A visitor from North-west England might see the dominance of black faces depicted on the sleeves on show and chalk me up as a Motown fan (the catch-all term and signifier of respectability which lives on here despite the closure of Wigan Casino and the dwindling of the Northern scene). Req‘s abstracted Futura-esque graffiti on Skint‘s Brassic Beats Volume 2 and the scrawled face-cum-cock on Bastien Keb‘s Standing in The Shadows of Zizou would poke a hole in that theory though.
If, then, they latched onto the two black cut-out 12” sleeves arranged towards the top right, they might settle for the DJ tag, and they would be half-right. But that would not explain the four Anthrax albums slotted inside that come before Messrs Leadon and Georgiades (rock, three squares) nor the mostly black moodiness of an American dusk over a country house on Aaron Copland‘s Tender Spring. It is hardly likely they would not see those nor comment on them. All are viable notes, sketches of a man as Gil would say. There’s more than just a DJ here. This is a music lover as well as a once fully-diseased vinyl addict.
For these are the remnants of what was once double, or perhaps triple, in size. Moving from house to house, country to country, does that to your pride and joy whether it be Queen Anne chairs, Monkees dolls or busts of Lenin.
Whilst titles are now sold to make space and earn pounds in accordance with the new thinking that the ‘collector’ must make way for the ‘creator’, many records were given away as gestures of friendship or sold due to a momentary lapse of love or reason. What has gone and is no longer present is still mentally and viscerally visible though. It lives on as having been once a part. And there is often a little pained thought at its loss before common sense takes charge once again. Three memories to illustrate:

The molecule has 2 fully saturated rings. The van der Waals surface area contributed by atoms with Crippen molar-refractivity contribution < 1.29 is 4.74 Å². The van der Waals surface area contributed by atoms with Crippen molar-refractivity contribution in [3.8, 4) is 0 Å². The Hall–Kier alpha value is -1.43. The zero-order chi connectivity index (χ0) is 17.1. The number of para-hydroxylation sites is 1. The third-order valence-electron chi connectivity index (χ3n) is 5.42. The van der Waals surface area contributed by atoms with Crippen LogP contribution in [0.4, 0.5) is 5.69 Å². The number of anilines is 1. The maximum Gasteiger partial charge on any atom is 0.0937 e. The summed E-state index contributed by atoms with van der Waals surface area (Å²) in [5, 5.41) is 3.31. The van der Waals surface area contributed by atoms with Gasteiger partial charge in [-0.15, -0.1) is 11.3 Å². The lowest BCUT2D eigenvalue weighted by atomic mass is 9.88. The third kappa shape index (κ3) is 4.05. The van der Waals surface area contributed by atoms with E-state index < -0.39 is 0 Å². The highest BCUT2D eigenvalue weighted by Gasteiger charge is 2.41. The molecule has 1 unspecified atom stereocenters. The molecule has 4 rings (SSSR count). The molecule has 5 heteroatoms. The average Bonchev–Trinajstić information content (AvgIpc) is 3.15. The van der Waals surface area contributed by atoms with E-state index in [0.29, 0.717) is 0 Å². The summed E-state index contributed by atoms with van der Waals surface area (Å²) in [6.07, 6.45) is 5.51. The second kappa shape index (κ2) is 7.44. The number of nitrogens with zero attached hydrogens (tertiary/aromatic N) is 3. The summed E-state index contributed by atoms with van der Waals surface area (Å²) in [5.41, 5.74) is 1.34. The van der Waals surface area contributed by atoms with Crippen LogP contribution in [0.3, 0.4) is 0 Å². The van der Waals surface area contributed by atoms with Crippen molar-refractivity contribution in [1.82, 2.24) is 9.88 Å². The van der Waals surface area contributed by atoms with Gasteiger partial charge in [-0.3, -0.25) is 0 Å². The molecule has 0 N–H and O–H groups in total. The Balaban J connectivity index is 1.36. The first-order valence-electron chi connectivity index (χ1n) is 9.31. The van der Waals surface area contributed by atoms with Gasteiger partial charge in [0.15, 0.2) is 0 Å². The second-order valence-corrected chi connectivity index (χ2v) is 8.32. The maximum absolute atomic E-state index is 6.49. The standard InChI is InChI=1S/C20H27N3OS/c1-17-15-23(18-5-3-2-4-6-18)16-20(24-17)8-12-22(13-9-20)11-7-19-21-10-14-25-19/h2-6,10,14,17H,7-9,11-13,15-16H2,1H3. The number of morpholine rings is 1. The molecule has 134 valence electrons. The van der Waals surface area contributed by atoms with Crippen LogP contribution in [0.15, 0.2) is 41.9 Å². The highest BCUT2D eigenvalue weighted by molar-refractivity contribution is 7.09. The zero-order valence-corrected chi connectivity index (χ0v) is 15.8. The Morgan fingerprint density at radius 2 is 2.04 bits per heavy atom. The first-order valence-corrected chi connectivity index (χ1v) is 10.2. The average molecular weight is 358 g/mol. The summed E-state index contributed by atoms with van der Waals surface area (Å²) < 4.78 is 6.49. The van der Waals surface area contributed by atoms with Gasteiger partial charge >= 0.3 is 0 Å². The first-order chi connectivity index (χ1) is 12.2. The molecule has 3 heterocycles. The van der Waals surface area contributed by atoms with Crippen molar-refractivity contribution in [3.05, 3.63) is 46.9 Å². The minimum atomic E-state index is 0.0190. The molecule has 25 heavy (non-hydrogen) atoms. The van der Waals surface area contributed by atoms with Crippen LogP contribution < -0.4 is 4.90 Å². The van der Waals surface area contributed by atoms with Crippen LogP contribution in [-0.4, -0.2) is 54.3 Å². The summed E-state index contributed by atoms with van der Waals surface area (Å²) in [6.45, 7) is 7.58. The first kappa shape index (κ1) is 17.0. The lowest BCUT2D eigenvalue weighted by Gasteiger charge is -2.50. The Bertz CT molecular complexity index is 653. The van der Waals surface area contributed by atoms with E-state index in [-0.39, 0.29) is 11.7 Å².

YouTube can endlessly needle up the sound of Photek‘s Seventh Samurai, but the indecipherable gestalt of its sleeve is gone. It – and the countless others whose action is missing – could be bought again, but that would be besides the point, namely that of buying anew and fresh a week at most it was pressed and a few hours or days since levered and secured in a shop record rack somewhere.
That Tom and Jerry twelve picked up on Hackney’s Mare St is the last of a haul of unadulterated, more alive than the devil, gloriously rude white label jungle bought when plates and promos were common and easy to buy from a man in need of some draw.
An obscure Rephlex twelve can be bought again but an esteemed figure behind the counter will not be there to thrust it forward before pressing me towards the till (a silent and acquiescent believer being my role). I cannot recreate the compunction to take my purchase out of the plastic bag on the walk home to stare at the brown paper bag that functioned as its sleeve. Seen for the first time, the strange company logo on the label seemed an assurance of insular DIY excellence. If bought and played now, would the neurones fire with the head-fizzing sound of home-made acid house which was then unparalleled in its acerbic twisting of dance-floor rules and form?
Five-times-five worth of personally-lived times are present in this unit. The first album owned in 1982 (Mr Ant) and last year’s posthumous Microphone and Piano set by Prince are scattered among the metal and disco job-lot recently bought (the hair and guitar brigade are situated with rock; the boogie 12”s in the bottom two left-hand squares).